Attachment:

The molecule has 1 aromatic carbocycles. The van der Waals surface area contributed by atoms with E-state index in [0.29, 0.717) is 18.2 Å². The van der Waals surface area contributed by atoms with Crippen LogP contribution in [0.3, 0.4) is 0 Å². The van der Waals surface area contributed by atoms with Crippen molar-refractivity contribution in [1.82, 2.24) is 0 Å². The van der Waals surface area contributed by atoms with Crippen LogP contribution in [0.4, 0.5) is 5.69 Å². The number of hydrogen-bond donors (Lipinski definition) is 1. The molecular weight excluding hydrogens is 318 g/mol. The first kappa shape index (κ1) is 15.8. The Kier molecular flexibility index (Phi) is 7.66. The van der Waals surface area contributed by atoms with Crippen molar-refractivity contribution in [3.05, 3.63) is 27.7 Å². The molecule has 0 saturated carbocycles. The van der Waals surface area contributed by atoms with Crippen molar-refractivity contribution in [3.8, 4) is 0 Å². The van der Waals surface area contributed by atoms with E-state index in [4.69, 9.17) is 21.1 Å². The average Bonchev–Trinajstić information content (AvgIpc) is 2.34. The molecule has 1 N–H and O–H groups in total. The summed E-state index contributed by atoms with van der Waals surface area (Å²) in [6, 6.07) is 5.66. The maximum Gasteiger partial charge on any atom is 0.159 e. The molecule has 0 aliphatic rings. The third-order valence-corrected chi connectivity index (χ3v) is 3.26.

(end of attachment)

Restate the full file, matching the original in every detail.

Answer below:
The molecule has 1 aromatic carbocycles. The van der Waals surface area contributed by atoms with E-state index in [0.29, 0.717) is 18.2 Å². The van der Waals surface area contributed by atoms with Crippen LogP contribution in [0.3, 0.4) is 0 Å². The van der Waals surface area contributed by atoms with Crippen molar-refractivity contribution in [1.82, 2.24) is 0 Å². The van der Waals surface area contributed by atoms with Crippen LogP contribution in [0.4, 0.5) is 5.69 Å². The number of hydrogen-bond donors (Lipinski definition) is 1. The molecular weight excluding hydrogens is 318 g/mol. The first kappa shape index (κ1) is 15.8. The Kier molecular flexibility index (Phi) is 7.66. The van der Waals surface area contributed by atoms with Crippen molar-refractivity contribution in [3.05, 3.63) is 27.7 Å². The molecule has 0 saturated carbocycles. The van der Waals surface area contributed by atoms with Crippen molar-refractivity contribution in [3.8, 4) is 0 Å². The van der Waals surface area contributed by atoms with E-state index in [4.69, 9.17) is 21.1 Å². The average Bonchev–Trinajstić information content (AvgIpc) is 2.34. The molecule has 1 N–H and O–H groups in total. The summed E-state index contributed by atoms with van der Waals surface area (Å²) in [6, 6.07) is 5.66. The maximum Gasteiger partial charge on any atom is 0.159 e. The molecule has 0 aliphatic rings. The third-order valence-corrected chi connectivity index (χ3v) is 3.26.